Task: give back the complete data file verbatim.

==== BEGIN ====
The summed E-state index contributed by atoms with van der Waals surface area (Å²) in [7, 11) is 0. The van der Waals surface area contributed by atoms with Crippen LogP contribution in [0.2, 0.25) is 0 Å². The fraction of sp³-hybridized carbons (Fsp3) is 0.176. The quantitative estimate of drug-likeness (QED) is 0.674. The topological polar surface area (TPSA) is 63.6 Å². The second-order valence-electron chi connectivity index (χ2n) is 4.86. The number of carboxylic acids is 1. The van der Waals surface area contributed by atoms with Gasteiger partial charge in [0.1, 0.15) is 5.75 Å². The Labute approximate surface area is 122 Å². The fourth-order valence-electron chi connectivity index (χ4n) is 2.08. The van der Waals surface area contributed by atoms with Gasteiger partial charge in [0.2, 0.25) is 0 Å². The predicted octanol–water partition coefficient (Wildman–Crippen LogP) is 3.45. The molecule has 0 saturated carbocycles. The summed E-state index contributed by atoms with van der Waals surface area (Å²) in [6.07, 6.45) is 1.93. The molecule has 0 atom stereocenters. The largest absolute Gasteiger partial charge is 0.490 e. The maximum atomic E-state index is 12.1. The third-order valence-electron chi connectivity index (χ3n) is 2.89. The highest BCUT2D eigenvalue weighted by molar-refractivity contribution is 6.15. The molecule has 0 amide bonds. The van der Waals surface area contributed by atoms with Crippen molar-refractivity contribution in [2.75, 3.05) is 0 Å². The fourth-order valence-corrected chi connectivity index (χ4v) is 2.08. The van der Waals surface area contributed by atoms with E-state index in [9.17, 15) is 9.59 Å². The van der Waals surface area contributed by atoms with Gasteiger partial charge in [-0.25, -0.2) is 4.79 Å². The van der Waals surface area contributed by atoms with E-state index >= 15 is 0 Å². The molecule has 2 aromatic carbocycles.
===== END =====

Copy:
The summed E-state index contributed by atoms with van der Waals surface area (Å²) in [7, 11) is 0. The van der Waals surface area contributed by atoms with Crippen LogP contribution in [0.2, 0.25) is 0 Å². The fraction of sp³-hybridized carbons (Fsp3) is 0.176. The quantitative estimate of drug-likeness (QED) is 0.674. The topological polar surface area (TPSA) is 63.6 Å². The second-order valence-electron chi connectivity index (χ2n) is 4.86. The number of carboxylic acids is 1. The van der Waals surface area contributed by atoms with Gasteiger partial charge in [0.1, 0.15) is 5.75 Å². The Labute approximate surface area is 122 Å². The fourth-order valence-electron chi connectivity index (χ4n) is 2.08. The van der Waals surface area contributed by atoms with Gasteiger partial charge in [0.2, 0.25) is 0 Å². The predicted octanol–water partition coefficient (Wildman–Crippen LogP) is 3.45. The molecule has 0 saturated carbocycles. The summed E-state index contributed by atoms with van der Waals surface area (Å²) in [6.07, 6.45) is 1.93. The molecule has 0 atom stereocenters. The largest absolute Gasteiger partial charge is 0.490 e. The maximum atomic E-state index is 12.1. The third-order valence-electron chi connectivity index (χ3n) is 2.89. The highest BCUT2D eigenvalue weighted by molar-refractivity contribution is 6.15. The molecule has 0 amide bonds. The van der Waals surface area contributed by atoms with Crippen molar-refractivity contribution in [2.75, 3.05) is 0 Å². The fourth-order valence-corrected chi connectivity index (χ4v) is 2.08. The van der Waals surface area contributed by atoms with E-state index in [9.17, 15) is 9.59 Å². The van der Waals surface area contributed by atoms with Gasteiger partial charge in [-0.25, -0.2) is 4.79 Å². The van der Waals surface area contributed by atoms with E-state index >= 15 is 0 Å². The molecule has 2 aromatic carbocycles.